The Office for Disability Issues has published its report on the review of the New Zealand Sign Language Act.
The review was conducted from January 2011. There was a high level of interest, with 18 community meetings attended by over 177 people and 41 written or video submissions made. In summary, during the review people said that more hearing people now know about New Zealand Sign Language (NZSL). However, Government has not used as much NZSL as expected and accessing Government services, including Courts, is not always easy. The review states that “while the NZSL Act is not functioning as well as it might, this may be the result of poor practice rather than being attributable to the NZSL Act itself”.
The Minister for Disability Issues has considered suggestions - like more promotion of NZSL, improved access to interpreters in the wider justice system and more NZSL in broadcasting - and decided there is no need for change to the NZSL Act. She considers the changes suggested can be achieved without changes to the Act. The review suggests changes to implement the Act more effectively:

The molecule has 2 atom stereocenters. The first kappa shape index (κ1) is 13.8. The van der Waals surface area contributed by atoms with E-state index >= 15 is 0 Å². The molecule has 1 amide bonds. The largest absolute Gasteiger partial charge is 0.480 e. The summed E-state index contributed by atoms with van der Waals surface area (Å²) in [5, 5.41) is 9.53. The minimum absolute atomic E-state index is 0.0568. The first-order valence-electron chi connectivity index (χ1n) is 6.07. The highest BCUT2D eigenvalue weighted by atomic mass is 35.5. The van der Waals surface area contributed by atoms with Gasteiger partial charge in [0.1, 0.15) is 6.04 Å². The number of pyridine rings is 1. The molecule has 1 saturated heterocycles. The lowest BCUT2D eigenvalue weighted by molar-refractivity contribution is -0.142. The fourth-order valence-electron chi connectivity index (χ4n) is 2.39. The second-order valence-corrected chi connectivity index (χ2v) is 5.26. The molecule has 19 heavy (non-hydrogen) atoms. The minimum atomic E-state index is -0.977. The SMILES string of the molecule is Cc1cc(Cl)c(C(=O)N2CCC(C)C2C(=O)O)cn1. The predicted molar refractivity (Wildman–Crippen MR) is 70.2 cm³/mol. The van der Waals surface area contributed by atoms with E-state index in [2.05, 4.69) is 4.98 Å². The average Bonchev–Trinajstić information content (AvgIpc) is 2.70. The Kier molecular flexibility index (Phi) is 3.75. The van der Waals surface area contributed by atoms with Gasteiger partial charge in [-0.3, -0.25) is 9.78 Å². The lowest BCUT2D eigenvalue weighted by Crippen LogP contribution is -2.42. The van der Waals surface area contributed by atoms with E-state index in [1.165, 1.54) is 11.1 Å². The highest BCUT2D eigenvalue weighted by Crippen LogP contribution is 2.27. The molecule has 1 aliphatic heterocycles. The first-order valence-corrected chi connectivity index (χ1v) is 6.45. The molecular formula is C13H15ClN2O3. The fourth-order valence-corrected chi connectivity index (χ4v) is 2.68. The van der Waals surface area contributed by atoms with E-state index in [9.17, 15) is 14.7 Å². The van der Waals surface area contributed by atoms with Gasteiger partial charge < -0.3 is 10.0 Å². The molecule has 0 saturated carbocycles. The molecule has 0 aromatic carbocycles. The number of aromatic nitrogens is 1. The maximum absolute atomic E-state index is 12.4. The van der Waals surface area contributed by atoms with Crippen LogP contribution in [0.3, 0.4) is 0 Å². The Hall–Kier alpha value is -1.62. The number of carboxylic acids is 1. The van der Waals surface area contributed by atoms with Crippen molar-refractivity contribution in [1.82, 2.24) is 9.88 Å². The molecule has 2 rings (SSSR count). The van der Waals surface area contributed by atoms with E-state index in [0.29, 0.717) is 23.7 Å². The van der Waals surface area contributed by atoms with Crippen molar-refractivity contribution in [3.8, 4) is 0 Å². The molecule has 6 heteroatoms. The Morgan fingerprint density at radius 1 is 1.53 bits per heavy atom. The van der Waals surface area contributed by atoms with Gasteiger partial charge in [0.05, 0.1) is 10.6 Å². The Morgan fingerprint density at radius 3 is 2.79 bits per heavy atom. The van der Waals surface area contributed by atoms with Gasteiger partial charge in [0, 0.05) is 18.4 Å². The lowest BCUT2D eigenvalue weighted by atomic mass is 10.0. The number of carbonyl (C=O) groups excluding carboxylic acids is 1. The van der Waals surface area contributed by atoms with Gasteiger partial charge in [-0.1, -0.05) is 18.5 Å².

- Ministers could promote the use of NZSL by signing a greeting at the start of speeches, in a similar way to how Māori greetings are used.
- Ministers in charge of Crown entities that provide services could remind them that they should not discriminate or treat people badly just because they can’t hear.
- Government departments should make sure they use NZSL in public events they organise; have more information about their services in NZSL; know when and how to use an interpreter; ensure their service providers are trained in how to communicate with Deaf people; and report to the Office for Disability Issues annually about how many meetings with Deaf people they had and whether NZSL interpreters were used.
- The Ministry of Justice should increase the training of court staff so that Deaf people find it easier to use NZSL in courts.
- The Ministry of Social Development and the Ministry of Economic Development will work on how a video remote interpreting service for government departments could be set up, as a way to cope with the shortage of NZSL interpreters.
The Ministerial Committee on Disability Issues will be responsible for implementing changes. Reports on progress in implementing changes will be included in the Minister for Disability Issues annual report to Parliament.